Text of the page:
Chickpea, chard, castelvetrano stew
Isaac wants a baby orangutan for a pet, and so do I. Actually he just asked if I’d rather have an elephant, and I think I might rather. He’ll get the orangutan, and I’ll get the elephant. So we’re going to head down to the local animal shelter and see if we can find one of each. He’s home sort-of-sick from school, and watching a show about orphaned orangutans and elephants. They’re raised by humans and then returned to the wild. They’re all so beautiful you could cry! The shot of a herd of baby elephants, red with the dusty earth, running, eager, giant ears held high, following people with soccer balls, threw me for a loop. A loop, I tell you! The film centers on the two women that run the retreats. Rightfully so, I suppose, they’ve given their lives and probably lots of their money to these animals. David and I were thinking it would be interesting to see a movie about the people that work there, and care for the animals every day, as well. Orphaned animals can’t sleep alone. In the wild they cuddle with their mothers, and in this strange environment they have too many bad memories of why they became orphaned animals. There’s a shot of a man trying to sleep, with a baby elephant cavorting all around him. I well remember days of trying to cuddle a toddler to sleep. Can you imagine if the toddler weighed several hundred pounds?! And a scene with a woman cuddling a tiny baby orangutan, singing to him, and rubbing his tummy, as he frowns and struggles to keep his eyes open – well it kills me. I wonder what the lives of these people are like. Do they have children of their own? What strange hours they must work. What a demanding but rewarding job it must be! What kind of dreams do you have when you care for orphaned animals all day and night?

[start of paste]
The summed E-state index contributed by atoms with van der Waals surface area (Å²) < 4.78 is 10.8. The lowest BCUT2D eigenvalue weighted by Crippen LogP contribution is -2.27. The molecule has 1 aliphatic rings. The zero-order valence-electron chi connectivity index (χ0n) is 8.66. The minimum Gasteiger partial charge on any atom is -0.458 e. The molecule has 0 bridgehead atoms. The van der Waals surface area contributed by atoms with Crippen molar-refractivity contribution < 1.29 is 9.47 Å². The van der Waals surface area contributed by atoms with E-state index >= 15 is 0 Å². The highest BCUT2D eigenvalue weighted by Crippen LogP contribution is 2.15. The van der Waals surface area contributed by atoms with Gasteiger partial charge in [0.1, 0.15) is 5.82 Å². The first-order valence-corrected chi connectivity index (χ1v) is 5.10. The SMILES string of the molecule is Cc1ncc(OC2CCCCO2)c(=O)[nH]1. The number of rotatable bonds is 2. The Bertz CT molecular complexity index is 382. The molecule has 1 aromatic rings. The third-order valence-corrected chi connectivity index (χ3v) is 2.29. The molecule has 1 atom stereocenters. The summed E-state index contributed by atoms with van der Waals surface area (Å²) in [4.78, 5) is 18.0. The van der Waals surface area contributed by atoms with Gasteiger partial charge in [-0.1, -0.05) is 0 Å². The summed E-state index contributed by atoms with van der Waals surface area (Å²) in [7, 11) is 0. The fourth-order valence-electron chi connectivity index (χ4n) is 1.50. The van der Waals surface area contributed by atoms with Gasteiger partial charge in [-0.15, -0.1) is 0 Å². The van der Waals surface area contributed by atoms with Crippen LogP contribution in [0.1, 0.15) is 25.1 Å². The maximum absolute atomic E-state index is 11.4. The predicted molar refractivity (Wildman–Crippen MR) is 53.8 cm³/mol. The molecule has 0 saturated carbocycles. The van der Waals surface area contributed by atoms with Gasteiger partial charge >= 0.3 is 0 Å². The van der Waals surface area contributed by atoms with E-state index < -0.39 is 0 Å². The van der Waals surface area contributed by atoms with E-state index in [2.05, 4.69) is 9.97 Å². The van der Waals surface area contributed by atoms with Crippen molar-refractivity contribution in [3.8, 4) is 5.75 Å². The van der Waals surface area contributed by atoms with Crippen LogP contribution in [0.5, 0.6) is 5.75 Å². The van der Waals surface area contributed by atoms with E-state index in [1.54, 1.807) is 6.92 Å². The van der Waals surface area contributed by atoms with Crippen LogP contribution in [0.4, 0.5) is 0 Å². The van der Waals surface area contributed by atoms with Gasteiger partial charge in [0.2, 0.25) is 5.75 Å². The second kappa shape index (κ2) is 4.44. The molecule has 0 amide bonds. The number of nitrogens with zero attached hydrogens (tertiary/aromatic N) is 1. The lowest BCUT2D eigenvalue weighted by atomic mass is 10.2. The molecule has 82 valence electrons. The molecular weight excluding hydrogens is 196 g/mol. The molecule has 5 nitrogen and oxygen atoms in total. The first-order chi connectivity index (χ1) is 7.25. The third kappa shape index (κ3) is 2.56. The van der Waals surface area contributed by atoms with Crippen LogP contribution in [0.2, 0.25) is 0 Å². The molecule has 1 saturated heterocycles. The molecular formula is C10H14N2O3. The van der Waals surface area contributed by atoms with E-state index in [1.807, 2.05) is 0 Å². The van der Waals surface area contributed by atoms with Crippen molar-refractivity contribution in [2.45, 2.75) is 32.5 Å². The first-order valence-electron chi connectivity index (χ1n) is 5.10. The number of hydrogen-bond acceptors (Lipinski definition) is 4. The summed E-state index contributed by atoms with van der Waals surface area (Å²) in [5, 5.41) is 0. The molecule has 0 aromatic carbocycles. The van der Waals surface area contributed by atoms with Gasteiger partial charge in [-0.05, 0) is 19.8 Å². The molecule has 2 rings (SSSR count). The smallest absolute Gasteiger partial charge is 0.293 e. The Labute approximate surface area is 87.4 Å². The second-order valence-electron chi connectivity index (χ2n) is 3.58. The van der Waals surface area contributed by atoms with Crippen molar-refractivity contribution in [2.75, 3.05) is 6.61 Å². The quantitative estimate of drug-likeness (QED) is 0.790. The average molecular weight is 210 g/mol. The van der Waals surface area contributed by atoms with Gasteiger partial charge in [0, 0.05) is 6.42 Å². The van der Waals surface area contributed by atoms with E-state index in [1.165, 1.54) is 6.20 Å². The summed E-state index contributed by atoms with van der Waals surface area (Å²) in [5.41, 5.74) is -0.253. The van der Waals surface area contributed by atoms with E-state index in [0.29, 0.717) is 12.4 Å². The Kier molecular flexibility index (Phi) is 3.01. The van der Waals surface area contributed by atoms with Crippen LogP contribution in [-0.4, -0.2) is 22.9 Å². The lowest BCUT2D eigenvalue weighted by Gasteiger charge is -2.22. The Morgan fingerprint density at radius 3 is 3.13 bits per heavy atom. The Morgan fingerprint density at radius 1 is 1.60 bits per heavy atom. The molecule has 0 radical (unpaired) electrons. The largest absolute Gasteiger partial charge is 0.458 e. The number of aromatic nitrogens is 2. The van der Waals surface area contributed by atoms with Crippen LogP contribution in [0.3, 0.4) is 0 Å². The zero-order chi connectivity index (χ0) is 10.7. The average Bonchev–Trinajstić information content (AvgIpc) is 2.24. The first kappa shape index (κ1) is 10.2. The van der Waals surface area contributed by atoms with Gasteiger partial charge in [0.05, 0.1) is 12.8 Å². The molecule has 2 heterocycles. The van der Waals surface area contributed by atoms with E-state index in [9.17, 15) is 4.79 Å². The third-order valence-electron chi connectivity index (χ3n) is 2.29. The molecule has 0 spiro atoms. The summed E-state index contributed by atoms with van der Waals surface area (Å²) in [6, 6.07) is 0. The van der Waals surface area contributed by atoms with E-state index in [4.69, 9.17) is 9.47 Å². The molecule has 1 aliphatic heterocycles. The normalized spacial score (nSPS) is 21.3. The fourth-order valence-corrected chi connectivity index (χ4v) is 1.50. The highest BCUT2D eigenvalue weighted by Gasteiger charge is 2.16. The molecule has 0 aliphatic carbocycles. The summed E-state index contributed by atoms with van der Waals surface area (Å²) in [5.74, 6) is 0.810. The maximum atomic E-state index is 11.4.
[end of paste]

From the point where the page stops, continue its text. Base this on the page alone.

We’re back to stew season, here at The Ordinary! The evenings are drawing in, and it’s time for warm saucy meals. This particular stew extends the bridge between summer and fall. It’s full of fresh tomatoes and basil, chard from the farm, and a sweet roasted red pepper. And it has castelvetrano olives, which I love so much. They’re lovely and bright and juicy, and they’re very pretty with the tomatoes. I had mine with bulgarian feta crumbled on top, but if you leave that (and the bit of butter) out, you have a good vegan meal. Serve it with a salad and a loaf of crispy bread, and you’re golden.
Here’s Elephant Gun by Beirut. It’s a beautiful song, but it’s a sad story of elephant hunting, and it’s why these baby elephants are orphans.
2 T olive oil
2 cloves garlic – minced
1/2 t hot pepper flakes (or to taste)
1 t each rosemary, thyme, oregano
1 can chickpeas, rinsed and drained
1 large red pepper – roasted or broiled, skins and seeds removed, finely chopped
2 cups chard – washed, trimmed and roughly chopped
1 tablespoon golden raisins – chopped
5 ripe tomatoes, roughly chopped
1/2 cup castelvetrano olives, pitted and roughly chopped
1 small handful basil, washed and chopped
1 T butter
1 t balsamic
salt and pepper
Crumbled feta, if you like.
Warm the olive oil in a large soup pot. Add the garlic. Before it browns, add the chard and chickpeas, the raisins, spices and the hot pepper. Stir in the roasted red pepper. Cook till the chard is wilted.
Add the tomatoes. Stir and cook. It should be fairly saucy (if your tomatoes were). If it’s not saucy enough for you, add a bit of water.
Bring to a boil, reduce the heat and simmer for about fifteen minutes. Add the olives.
Stir in the butter and balsamic. Season with salt and pepper.
Just before serving add the basil.